'(1) A person commits an offence if—
(a) he removes the whole or any part of a dog's tail, otherwise than for the purpose of its medical treatment;
(b) he causes the whole or any part of a dog's tail to be removed by another person, otherwise than for the purpose of its medical treatment.
(2) A person commits an offence if—
(a) he is responsible for a dog,
(b) another person removes the whole or any part of the dog's tail, otherwise than for the purpose of its medical treatment, and
(c) he permitted that to happen or failed to take such steps (whether by way of supervising the other person or otherwise) as were reasonable in all the circumstances to prevent that happening.
(3) Subsections (1) and (2) do not apply if the dog is a certified working dog that is not more than 5 days old.
(4) For the purposes of subsection (3), a dog is a certified working dog if a veterinary surgeon has certified that the dog is likely to be used for work in connection with—
(a) law enforcement,
(b) activities of Her Majesty's armed forces,
(c) emergency rescue,
(d) lawful pest control, or
(e) the lawful shooting of animals.
(5) It is a defence for a person accused of an offence under subsection (1) or (2) to show that he reasonably believed that the dog was one in relation to which subsection (3) applies.
(6) A person commits an offence if—
(a) he owns a subsection (3) dog, and
(b) fails to take reasonable steps to secure that, before the dog is 3 months old, it is identified as a subsection (3) dog in accordance with regulations made under this section.
(7) A person commits an offence if—
(a) he shows a dog at an event to which members of the public are admitted on payment of a fee,
(b) the dog's tail has been wholly or partly removed (in England and Wales or elsewhere), and
(c) removal took place on or after the commencement day.
(8) Where a dog is shown only for the purpose of demonstrating its working ability, subsection (7) does not apply if the dog is a subsection (3) dog.
(9) It is a defence for a person accused of an offence under subsection (7) to show that he reasonably believed—
(a) that the event was not one to which members of the public were admitted on payment of an entrance fee,
(b) that the removal took place before the commencement day, or
(c) that the dog was one in relation to which subsection (8) applies.
(10) A person commits an offence if he knowingly gives false information to a veterinary surgeon in connection with the giving of a certificate for the purposes of this section.
(11) The appropriate authority may by regulations—
(a) make provision about the giving by veterinary surgeons of certificates for the purposes of this section;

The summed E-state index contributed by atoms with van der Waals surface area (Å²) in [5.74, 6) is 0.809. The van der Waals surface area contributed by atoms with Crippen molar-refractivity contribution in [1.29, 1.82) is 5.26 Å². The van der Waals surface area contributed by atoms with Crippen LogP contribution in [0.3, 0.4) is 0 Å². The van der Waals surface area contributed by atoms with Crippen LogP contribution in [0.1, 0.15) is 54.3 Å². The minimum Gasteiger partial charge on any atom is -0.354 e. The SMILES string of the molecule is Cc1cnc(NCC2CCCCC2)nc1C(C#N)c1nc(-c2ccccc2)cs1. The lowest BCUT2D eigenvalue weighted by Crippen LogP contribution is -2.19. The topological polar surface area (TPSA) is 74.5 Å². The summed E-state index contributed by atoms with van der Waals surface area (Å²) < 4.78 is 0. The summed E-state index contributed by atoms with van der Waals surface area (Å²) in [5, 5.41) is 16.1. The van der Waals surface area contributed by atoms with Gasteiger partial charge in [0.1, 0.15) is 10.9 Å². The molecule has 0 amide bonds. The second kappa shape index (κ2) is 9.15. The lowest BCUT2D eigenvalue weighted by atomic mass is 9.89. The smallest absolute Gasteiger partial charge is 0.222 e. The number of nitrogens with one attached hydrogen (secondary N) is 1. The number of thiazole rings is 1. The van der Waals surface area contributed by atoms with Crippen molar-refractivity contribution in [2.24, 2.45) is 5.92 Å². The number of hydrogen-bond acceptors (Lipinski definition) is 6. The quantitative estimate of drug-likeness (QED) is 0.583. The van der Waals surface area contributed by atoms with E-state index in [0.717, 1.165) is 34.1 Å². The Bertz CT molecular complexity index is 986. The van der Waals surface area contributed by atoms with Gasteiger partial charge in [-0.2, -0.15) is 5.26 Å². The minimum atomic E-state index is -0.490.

(b) make provision about the identification of dogs as subsection (3) dogs;
(c) make provision about the functions of inspectors in relation to certificates for the purposes of this section and the identification of dogs as subsection (3) dogs.
(12) Power to make regulations under subsection (11) includes power to make incidental, supplementary, consequential provision or transitional provision or savings.
(13) Before making regulations under subsection (11), the appropriate national authority shall consult such persons appearing to the authority to represent any interests concerned as the authority considers appropriate.
(14) In this section—
"commencement day" means the day on which this section comes into force;
"subsection (3) dog" means a dog whose tail has, on or after the commencement day, been wholly or partly removed without contravening subsection (1), because of the application of subsection (3).'.—[Mr. Bradshaw.]
Brought up, and read the First time.
I beg to move, That the clause be read a Second time.
With this it will be convenient to discuss the following: Amendment (a), in line 13, leave out subsections (3) to (6).
Amendment (b), in line 36, leave out subsection (8).
Amendment (d), in line 41, at end insert ', or'.
Amendment (c), in line 42, leave out from 'day' to end of line 43.
Amendment (e), in line 44, leave out subsections (10) to (13).
Amendment (f), in line 63, leave out from beginning to end of line 66.
Amendment No. 4, in page 3, line 21, clause 5, after 'apply', insert—
'(a) to the docking of the tail of a working gundog; or
Government amendment No. 38
Amendment No. 5, in page 3, line 25, at end insert—
'(6) In subsection (4), "docking of the tail of a dog" means the deliberate removal of any part of a tail of a dog if the removal is carried out—
(a) by a veterinary surgeon; and
(b) on a dog which is less than 10 days old.'.
Government amendments Nos. 39 to 60.
The purpose of the first part of our deliberations this afternoon is to facilitate a debate and then, if the House desires, votes on the docking of dogs' tails. When we published the Bill, the Government said that we would not seek to be a persuader on such a contentious issue, where views on both sides are strongly held and the evidence disputed. We said that we would listen to Members' views.